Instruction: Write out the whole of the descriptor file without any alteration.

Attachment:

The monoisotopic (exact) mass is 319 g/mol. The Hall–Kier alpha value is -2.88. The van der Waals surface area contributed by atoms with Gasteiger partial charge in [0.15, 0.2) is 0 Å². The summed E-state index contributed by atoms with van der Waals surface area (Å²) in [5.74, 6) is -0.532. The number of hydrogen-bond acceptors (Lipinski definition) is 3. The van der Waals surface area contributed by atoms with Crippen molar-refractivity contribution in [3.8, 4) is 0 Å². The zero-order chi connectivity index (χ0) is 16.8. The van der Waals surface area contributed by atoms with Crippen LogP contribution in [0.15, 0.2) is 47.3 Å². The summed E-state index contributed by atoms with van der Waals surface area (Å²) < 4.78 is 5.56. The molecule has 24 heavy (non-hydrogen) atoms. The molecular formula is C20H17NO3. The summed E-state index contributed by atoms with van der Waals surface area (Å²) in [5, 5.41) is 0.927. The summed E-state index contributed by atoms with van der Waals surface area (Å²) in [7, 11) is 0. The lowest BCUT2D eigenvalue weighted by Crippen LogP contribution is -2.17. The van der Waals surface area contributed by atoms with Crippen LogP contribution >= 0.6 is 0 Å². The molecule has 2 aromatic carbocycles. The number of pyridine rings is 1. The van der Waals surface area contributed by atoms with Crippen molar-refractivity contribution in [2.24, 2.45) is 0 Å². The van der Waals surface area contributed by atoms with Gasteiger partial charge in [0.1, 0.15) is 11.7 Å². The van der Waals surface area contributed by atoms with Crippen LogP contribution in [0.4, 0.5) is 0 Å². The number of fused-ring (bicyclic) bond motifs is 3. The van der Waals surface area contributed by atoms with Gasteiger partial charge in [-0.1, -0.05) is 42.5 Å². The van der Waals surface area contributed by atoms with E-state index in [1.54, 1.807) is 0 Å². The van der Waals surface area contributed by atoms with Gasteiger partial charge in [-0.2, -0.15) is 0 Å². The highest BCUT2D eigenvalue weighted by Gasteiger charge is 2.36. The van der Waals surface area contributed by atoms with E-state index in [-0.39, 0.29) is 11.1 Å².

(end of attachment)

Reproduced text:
The monoisotopic (exact) mass is 319 g/mol. The Hall–Kier alpha value is -2.88. The van der Waals surface area contributed by atoms with Gasteiger partial charge in [0.15, 0.2) is 0 Å². The summed E-state index contributed by atoms with van der Waals surface area (Å²) in [5.74, 6) is -0.532. The number of hydrogen-bond acceptors (Lipinski definition) is 3. The van der Waals surface area contributed by atoms with Crippen molar-refractivity contribution in [3.8, 4) is 0 Å². The zero-order chi connectivity index (χ0) is 16.8. The van der Waals surface area contributed by atoms with Crippen LogP contribution in [0.15, 0.2) is 47.3 Å². The summed E-state index contributed by atoms with van der Waals surface area (Å²) < 4.78 is 5.56. The molecule has 24 heavy (non-hydrogen) atoms. The molecular formula is C20H17NO3. The summed E-state index contributed by atoms with van der Waals surface area (Å²) in [5, 5.41) is 0.927. The summed E-state index contributed by atoms with van der Waals surface area (Å²) in [7, 11) is 0. The lowest BCUT2D eigenvalue weighted by Crippen LogP contribution is -2.17. The van der Waals surface area contributed by atoms with Crippen LogP contribution >= 0.6 is 0 Å². The molecule has 2 aromatic carbocycles. The number of pyridine rings is 1. The van der Waals surface area contributed by atoms with Crippen molar-refractivity contribution in [2.24, 2.45) is 0 Å². The van der Waals surface area contributed by atoms with Gasteiger partial charge in [0.1, 0.15) is 11.7 Å². The van der Waals surface area contributed by atoms with Crippen LogP contribution in [0.4, 0.5) is 0 Å². The number of fused-ring (bicyclic) bond motifs is 3. The van der Waals surface area contributed by atoms with Gasteiger partial charge in [-0.1, -0.05) is 42.5 Å². The van der Waals surface area contributed by atoms with E-state index in [1.54, 1.807) is 0 Å². The van der Waals surface area contributed by atoms with Gasteiger partial charge in [-0.2, -0.15) is 0 Å². The highest BCUT2D eigenvalue weighted by Gasteiger charge is 2.36. The van der Waals surface area contributed by atoms with E-state index in [-0.39, 0.29) is 11.1 Å².